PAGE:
Peer review runs similarly to other processes such as good articles and featured articles: an editor may post a request, and one or more editors answer that request, critiquing the article. Editors who submit their work for review range from novices with their first article to those seeking feedback before nomination to the good article or featured article forums.

The peer-review venue was created in 2003 by Wapcaplet (now inactive); the first article reviewed was States of the United States. The process quickly gained popularity. Reviews were manually added to a list, until a 2005 redesign based on transclusion. Editors had to manually add and remove articles until 2008, when the processes for adding articles to the list and for closing old reviews were automated by VeblenBot (inactive), created by CBM (inactive), and reviews were split into categories.

Processes and procedures

After creation, peer review rapidly developed a set of instructions and advice. A "policy" page formalising review closure criteria had developed by 2005, created first by Bishonen. Ta bu shi da yu (inactive) began to archive old reviews from 2005. A list of volunteers by topic area was created in 2007 by Marskell (inactive). From 2008, Ruhrfisch began a backlog of unanswered reviews. In 2012 an "alert" template cautioning editors from directly posting reviews on the main peer review page was created by Ruhrfisch.

I first encountered peer review in 2013. In comparison to processes such as "good articles" and "featured articles" I found it messy and disorganised. These had developed friendlier interfaces, clearer instructions, had split into several pages for ease of use and load times (a crippling issue for me, using wireless internet in a rural area at the time), had a greater degree of automation, and more active users. These had changed with time; peer review appeared mostly unaltered for many years. Three things struck me:

  1. Repetitive, mind-numbing processes existed which could be eased or automated
  2. Processes had been intermittently stalled because of a bus factor of 1 (Emphasised by the poetic interludes of Ruhrfisch, styled on Geometry guy (inactive): "Still getting darker in the north, lighter in the south, such is the time of year" [5] [6] [7]
  3. There was significant duplication among pages. This made it confusing to work out the "definitive" version of any set of instructions and also made it harder to improve and discuss change.

Finding the actual peer reviews very useful, I have since striven to gradually improve the process, with discussion and consensus. My goal has been to make it easier to use, and therefore more widely used, as part of Wikipedia's growing infrastructure for supporting new editors, and another way of helping users non-confrontationally gather feedback about their articles.

I started by creating a tabbed header of commonly used pages, similar to good and featured articles; and by branding the peer review pages with a colour scheme. I created a sidebar with other main pages (identified via "what links here" and also "subpages") and put links to as many relevant templates into the "tools" subpage, where I tried to document the byzantine template- and bot-based technical underpinnings of the peer review process.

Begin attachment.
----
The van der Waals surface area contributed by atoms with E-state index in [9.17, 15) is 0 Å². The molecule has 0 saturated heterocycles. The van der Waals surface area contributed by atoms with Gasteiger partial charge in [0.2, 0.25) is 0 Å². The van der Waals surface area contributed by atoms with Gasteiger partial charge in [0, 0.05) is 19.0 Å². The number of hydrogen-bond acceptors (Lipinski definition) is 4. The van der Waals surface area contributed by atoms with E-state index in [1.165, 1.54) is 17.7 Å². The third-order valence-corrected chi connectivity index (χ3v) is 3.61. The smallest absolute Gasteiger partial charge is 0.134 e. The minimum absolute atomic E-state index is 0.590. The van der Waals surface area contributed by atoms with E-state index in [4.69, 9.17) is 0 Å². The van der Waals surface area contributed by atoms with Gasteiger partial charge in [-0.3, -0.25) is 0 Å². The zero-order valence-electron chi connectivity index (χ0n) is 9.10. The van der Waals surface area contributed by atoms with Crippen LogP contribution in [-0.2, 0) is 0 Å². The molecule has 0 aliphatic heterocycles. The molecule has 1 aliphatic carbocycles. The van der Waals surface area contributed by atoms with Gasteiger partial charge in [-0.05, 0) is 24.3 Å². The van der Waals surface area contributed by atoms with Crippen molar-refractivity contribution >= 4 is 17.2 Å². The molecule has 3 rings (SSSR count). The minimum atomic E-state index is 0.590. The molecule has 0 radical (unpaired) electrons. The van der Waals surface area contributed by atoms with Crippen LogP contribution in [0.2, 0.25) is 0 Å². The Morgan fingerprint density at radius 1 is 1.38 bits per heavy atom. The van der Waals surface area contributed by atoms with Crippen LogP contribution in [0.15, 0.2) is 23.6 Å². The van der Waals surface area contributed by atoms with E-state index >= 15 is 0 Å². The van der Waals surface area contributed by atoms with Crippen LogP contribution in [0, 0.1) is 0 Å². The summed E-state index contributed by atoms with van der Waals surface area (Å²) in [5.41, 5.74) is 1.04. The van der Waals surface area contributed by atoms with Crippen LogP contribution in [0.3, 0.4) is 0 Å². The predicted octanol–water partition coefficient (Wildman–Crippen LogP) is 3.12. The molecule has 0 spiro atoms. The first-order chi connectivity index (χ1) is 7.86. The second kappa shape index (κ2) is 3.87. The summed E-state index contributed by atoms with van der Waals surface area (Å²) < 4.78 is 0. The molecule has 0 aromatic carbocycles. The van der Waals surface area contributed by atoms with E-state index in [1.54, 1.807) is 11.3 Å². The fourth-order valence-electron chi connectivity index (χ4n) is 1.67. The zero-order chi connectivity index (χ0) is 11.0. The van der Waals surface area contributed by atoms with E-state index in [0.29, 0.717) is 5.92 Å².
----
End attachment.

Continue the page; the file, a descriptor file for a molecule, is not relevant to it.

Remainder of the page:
A sample:

The Category Format (CF) templates are a suite of templates to be used in conjunction with automatic category listing. An automatically listed category is a category which has an associated category list page where the items in the category are listed ... for maximum flexibility, the entries on the category list page are formatted using a subtemplate of CF named after the category. For instance each page in an automatically listed Category:foo has a corresponding entry.

I have centralised information, truncated text, simplified instructions, and made small changes to ease reviewing (such as including the date of creation and last edit on all displayed reviews; slipping in a request for reciprocity in instructions). I have simplified the technical side of things for future editors (this has included creating simpler and comprehensive documentation; centralising the 11 identical templates; simplifying the archive process.) We now link to categories of monthly reviews; previously, an editor had to copy and parse reviews each month, a time-consuming process that understandably was often months behind.


Reviews would not transclude to the main page during mid-2015, due to a technical cap on the amount of text that can be transcluded. When this is exceeded, nothing transcludes and, with great foresight, peer review receives a message from VeblenBot. With too many reviews (and delays in automatic closure), this limit had been exceeded. We quickly implemented a fix – reviews of a certain length now display their text on the main page. After this limit, a link is provided to the main review. I hope in the future that we continue to have this problem, because it indicates that the process is being used more and more.

We've had long-running issues with on-again–off-again bots over the last two to three years, which has impacted the displaying of new reviews, and the closing of old reviews. I hope this has been finally solved by AnomieBOT (thank you!!). The bot was designed in response to requests at the technical village pump and bot requests, and even a failed attempt I made to learn bot coding. This again illustrates the frustrating aspect of a small bus factor, particularly for such a critical bot as VeblenBot.